UNISYS is proud to claim that we
possess the world's longest unbroken series of computers which
started when ERA received government permission to market
a commercial version of the then 'classified' Atlas computer.
ERA had shipped the Atlas to the National Security Agency
predecessor's cryptography department in October of
1950. It was fully operational in December 1950 - the
world's first stored program computer in a
1100 series of computers began with the 1101, a number coined
by the Atlas installation engineer, Jack Hill, because it
was developed under Task 13 - 13 in binary is 1101. This
product line series has evolved to today's 2000 series of
UNISYS business computers. Ron Q. Smith described
this history in the attached slide series.
The two computer tree figures below show the four
decade relationship of this computer line. Information
about all of these computers is listed in a spread sheet file,
click here to read it.
The time relationships of the other
UNIVAC computers developed in Philadelphia are shown on these
trees as are the RCA and Varian computers which were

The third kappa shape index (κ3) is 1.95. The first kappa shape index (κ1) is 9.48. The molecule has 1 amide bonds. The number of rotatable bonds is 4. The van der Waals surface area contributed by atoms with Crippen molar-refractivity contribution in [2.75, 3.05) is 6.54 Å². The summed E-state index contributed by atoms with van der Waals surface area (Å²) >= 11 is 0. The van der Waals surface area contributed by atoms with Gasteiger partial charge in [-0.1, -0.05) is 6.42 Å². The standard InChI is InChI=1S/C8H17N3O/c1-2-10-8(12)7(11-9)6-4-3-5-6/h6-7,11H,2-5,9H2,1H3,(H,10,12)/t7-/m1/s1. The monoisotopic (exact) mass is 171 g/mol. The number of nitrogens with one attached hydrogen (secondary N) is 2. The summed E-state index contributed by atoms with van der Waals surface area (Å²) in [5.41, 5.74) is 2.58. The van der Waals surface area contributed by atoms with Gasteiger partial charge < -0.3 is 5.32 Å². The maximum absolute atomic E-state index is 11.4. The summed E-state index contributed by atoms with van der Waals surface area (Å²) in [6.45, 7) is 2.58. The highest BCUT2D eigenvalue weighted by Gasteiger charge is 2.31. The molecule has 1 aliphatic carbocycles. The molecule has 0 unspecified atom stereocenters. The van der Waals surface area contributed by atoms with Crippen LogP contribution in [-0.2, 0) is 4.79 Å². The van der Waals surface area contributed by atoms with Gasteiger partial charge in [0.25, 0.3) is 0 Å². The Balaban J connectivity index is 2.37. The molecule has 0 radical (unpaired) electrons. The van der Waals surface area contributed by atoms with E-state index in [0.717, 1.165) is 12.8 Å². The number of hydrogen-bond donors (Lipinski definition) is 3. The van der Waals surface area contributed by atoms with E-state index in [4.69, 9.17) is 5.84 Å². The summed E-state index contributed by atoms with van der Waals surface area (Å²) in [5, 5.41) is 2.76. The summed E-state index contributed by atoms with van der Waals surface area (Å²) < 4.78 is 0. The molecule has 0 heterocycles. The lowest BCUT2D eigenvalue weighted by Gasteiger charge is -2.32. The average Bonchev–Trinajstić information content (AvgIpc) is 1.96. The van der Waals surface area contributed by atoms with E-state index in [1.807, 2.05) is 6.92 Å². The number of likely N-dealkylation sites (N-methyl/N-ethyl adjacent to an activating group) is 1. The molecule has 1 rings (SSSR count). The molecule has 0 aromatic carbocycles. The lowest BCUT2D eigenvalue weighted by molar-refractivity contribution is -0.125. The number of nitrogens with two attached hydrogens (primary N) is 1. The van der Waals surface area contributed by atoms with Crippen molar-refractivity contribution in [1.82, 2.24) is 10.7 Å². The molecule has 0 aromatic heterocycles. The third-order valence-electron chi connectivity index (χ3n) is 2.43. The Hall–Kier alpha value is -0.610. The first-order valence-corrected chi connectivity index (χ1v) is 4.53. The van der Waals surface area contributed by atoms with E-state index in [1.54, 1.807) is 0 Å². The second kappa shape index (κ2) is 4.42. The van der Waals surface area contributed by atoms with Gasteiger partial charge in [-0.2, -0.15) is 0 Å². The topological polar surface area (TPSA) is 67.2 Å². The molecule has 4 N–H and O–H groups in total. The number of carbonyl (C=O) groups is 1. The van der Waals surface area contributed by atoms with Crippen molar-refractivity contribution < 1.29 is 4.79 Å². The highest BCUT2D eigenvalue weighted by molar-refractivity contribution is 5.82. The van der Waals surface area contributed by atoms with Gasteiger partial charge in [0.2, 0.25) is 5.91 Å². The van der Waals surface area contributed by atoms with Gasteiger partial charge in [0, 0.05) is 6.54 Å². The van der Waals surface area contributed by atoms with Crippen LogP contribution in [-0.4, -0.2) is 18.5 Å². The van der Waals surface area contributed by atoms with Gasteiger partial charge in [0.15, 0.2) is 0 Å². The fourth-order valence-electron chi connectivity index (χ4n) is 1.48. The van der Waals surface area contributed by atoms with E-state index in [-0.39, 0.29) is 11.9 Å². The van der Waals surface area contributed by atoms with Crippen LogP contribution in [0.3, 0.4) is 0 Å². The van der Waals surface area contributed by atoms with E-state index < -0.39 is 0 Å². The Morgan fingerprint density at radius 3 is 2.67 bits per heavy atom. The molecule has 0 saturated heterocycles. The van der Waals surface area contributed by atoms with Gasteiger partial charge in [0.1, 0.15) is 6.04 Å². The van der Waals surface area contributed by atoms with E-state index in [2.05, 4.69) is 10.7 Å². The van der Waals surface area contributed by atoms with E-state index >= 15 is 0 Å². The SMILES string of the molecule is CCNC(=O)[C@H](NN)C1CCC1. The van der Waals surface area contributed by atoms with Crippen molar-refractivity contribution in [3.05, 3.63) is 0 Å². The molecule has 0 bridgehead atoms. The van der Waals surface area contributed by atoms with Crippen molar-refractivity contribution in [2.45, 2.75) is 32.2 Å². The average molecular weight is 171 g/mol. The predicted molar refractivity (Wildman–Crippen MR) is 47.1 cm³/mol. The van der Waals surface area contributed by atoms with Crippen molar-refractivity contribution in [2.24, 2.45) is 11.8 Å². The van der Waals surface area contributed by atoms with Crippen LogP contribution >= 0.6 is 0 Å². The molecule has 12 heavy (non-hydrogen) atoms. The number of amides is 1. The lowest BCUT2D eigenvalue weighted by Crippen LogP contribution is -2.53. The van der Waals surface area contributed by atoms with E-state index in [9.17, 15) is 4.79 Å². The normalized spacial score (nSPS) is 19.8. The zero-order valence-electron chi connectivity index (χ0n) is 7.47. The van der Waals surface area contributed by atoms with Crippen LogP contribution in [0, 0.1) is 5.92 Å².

bought out by UNIVAC. The early time relationships of
the early defense industry computers which began with ERA are
Programming Card (U-1717).PDF, scanned by Keith Myhre at
the Lawshe Memorial Museum
3.0 Early Computer Customer Lists
Our initial customers for these computer lines have been captured in a
document by Ron Q. Smith, some of his
information came from George Gray.
The ending point of the first tree (above) and the starting point of the second tree (below) is the 1107
computer shown in this photo at the right. A discussion about the 1108, the multi-processor son of the 1107 is in
another attached document.
4.0 Computer Tree, 1962 - 1980
5. Repertoire Cards
Many people gave repertoire cards to the Legacy Committee. Keith Myhre scanned the cards before they
were donated to the Charles Babbage Institute. The
commercial computer cards are linked hereunder. There are copies of some of
these cards at the Lawshe Memorial Museum.
The bit-savers web site (http://bitsavers.informatik.uni-stuttgart.de/) has
over 32,000 documents. We've copied and linked the
documents associated with the computers in the two genealogy
charts above for technology
researchers ease of access. Note that the 1101, 1103, and
defense computer series documents are linked from the
various bit-length pages.